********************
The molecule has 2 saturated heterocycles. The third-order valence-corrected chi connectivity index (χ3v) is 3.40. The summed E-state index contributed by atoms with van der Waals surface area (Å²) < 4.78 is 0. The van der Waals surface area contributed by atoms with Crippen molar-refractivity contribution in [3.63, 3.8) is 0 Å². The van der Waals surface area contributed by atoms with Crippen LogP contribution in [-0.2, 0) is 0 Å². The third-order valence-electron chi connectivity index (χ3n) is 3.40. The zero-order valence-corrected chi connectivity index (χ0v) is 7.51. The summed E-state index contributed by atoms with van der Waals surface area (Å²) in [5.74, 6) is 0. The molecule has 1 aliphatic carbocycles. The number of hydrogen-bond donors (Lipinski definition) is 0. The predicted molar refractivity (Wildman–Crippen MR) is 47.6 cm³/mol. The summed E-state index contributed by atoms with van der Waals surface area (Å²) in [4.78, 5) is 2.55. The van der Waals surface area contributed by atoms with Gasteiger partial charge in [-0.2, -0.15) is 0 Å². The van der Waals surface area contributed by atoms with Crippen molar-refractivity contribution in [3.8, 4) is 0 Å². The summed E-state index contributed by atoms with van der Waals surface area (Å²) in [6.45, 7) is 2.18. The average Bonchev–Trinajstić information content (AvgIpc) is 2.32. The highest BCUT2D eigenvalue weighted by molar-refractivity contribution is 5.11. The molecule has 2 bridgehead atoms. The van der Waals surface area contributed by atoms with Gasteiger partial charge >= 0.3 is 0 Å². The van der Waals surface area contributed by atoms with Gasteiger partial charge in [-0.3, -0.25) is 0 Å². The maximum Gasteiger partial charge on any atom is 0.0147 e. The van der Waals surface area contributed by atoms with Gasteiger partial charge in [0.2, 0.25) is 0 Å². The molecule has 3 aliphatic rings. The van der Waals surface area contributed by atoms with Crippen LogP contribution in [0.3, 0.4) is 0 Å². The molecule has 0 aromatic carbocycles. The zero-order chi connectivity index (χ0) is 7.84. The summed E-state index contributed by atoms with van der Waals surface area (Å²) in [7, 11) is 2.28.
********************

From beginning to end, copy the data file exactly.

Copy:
The molecule has 2 saturated heterocycles. The third-order valence-corrected chi connectivity index (χ3v) is 3.40. The summed E-state index contributed by atoms with van der Waals surface area (Å²) < 4.78 is 0. The van der Waals surface area contributed by atoms with Crippen molar-refractivity contribution in [3.63, 3.8) is 0 Å². The van der Waals surface area contributed by atoms with Crippen LogP contribution in [-0.2, 0) is 0 Å². The third-order valence-electron chi connectivity index (χ3n) is 3.40. The zero-order valence-corrected chi connectivity index (χ0v) is 7.51. The summed E-state index contributed by atoms with van der Waals surface area (Å²) in [5.74, 6) is 0. The molecule has 1 aliphatic carbocycles. The number of hydrogen-bond donors (Lipinski definition) is 0. The predicted molar refractivity (Wildman–Crippen MR) is 47.6 cm³/mol. The summed E-state index contributed by atoms with van der Waals surface area (Å²) in [4.78, 5) is 2.55. The van der Waals surface area contributed by atoms with Gasteiger partial charge in [-0.2, -0.15) is 0 Å². The van der Waals surface area contributed by atoms with Crippen molar-refractivity contribution in [3.8, 4) is 0 Å². The summed E-state index contributed by atoms with van der Waals surface area (Å²) in [6.45, 7) is 2.18. The average Bonchev–Trinajstić information content (AvgIpc) is 2.32. The highest BCUT2D eigenvalue weighted by molar-refractivity contribution is 5.11. The molecule has 2 bridgehead atoms. The van der Waals surface area contributed by atoms with Gasteiger partial charge >= 0.3 is 0 Å². The van der Waals surface area contributed by atoms with Gasteiger partial charge in [-0.3, -0.25) is 0 Å². The maximum Gasteiger partial charge on any atom is 0.0147 e. The van der Waals surface area contributed by atoms with Gasteiger partial charge in [0.2, 0.25) is 0 Å². The molecule has 3 aliphatic rings. The van der Waals surface area contributed by atoms with Crippen LogP contribution in [0.3, 0.4) is 0 Å². The molecule has 0 aromatic carbocycles. The zero-order chi connectivity index (χ0) is 7.84. The summed E-state index contributed by atoms with van der Waals surface area (Å²) in [7, 11) is 2.28.